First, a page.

Saturday, May 26, 2012

Grisham Hits A Home Run with "Calico Joe"

I do not consider John Grisham to be a great writer.  My literary Pantheon includes Dickens, Dostoevsky, John Irving, Arturo Perez-Reverte and a handful of others; it is a tough major league to break into.  But I do appreciate Grisham's ability to tell a moving and memorable tale.  He does this with aplomb in the little gem that is "Calico Joe."  The novel contains elements that reminded me of Kinsella's "Shoeless Joe," Malamud's "The Natural," and the innocent baseball novels of John Tunis.

The story is told through the eyes and voice of Paul Tracey, son of a journeyman pitcher with the 1970's Mets. Toggling back and forth between 1973 when he was 11 years old, and 2003, Paul weaves together the threads of a Greek tragedy - the beaning of his hero, phenom Joe Castle(Calico Joe), by his father, headhunting old school pitcher, Warren Tracey.  Thirty years after their worlds collided at Shea Stadium, Warren Tracey is dying and a crippled Joe Castle is the groundskeeper the high school fiedd names in his honor in Calico Rock, Arkansas.  Paul  decides to try to engineer a final meeting between these two former major league ball players - who have not spoken to each other since Tracey's fastball ended Castle's career.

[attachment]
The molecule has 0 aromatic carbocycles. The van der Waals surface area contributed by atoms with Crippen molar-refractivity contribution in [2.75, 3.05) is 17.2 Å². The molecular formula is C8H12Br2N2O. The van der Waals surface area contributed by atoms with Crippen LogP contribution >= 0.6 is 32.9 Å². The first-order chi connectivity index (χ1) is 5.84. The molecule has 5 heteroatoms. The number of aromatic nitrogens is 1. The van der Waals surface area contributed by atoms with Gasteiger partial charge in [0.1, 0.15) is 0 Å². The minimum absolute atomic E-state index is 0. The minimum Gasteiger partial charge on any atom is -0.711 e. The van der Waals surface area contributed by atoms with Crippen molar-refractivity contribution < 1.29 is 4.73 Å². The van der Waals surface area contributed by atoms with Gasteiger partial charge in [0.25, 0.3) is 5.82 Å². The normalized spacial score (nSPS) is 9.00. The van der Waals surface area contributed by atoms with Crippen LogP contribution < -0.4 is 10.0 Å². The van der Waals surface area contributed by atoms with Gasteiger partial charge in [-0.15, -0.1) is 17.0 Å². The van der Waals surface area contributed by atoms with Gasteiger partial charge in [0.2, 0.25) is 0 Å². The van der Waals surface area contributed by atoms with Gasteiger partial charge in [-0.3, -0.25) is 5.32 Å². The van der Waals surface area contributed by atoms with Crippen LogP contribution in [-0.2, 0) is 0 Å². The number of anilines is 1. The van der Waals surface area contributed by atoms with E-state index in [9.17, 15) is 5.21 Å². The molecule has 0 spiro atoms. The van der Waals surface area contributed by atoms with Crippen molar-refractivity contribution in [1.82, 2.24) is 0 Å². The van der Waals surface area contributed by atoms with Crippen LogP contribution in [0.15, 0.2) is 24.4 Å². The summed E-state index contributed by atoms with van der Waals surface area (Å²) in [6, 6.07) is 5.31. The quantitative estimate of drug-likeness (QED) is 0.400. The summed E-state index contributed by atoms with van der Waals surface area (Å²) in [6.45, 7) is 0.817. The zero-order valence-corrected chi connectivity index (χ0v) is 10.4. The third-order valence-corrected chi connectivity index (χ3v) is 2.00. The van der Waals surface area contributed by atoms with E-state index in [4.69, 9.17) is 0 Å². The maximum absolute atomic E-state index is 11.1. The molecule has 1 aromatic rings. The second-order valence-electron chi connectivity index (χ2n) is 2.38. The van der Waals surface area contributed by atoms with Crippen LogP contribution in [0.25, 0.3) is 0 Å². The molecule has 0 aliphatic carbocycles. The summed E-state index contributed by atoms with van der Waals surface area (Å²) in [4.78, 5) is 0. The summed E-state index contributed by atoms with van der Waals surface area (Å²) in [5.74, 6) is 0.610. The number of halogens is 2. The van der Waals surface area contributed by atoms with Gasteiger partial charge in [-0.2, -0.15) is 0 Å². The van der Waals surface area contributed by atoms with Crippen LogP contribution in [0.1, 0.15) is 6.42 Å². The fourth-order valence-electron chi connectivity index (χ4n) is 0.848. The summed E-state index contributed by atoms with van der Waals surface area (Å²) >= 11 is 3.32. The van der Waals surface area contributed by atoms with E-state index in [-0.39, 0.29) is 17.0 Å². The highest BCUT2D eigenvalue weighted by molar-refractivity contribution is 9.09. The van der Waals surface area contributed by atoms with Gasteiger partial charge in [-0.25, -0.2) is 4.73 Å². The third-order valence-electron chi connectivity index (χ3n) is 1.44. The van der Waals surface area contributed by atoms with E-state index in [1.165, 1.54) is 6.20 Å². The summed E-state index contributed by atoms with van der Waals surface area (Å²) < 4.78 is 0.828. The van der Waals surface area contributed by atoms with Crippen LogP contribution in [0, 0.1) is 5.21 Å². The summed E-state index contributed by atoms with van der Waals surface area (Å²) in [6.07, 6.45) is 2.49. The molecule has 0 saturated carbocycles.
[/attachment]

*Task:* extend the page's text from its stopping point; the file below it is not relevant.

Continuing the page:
The timing of my reading of this book could not have been better.  I finished the book the same night that the current edition of the Red Sox and Tampa Bay Rays renewed their long-standing "bean ball war." Is it just part of "old school baseball" or is it a practice that needs to be retired?  Grisham'scharacters  wrestle with that age-old question.  Reading Grishman's novel brought back to me in all of their pathos the thoughts and feelings I had as a young baseball fan when Tony Conigliaro's promising career was ended by a Jack Hamilton fastball to the face.  The story of young Joe Castle is eerily reminiscent of Conigliaro's star-crossed career.

If you love baseball and good storytelling, you will enjoy this book.



1 comment:

Anonymous said...

I just started reading this today and have not been able to put it down. Growing up a Red Sox fan I remember Tony C and coud not help but see the similiarities.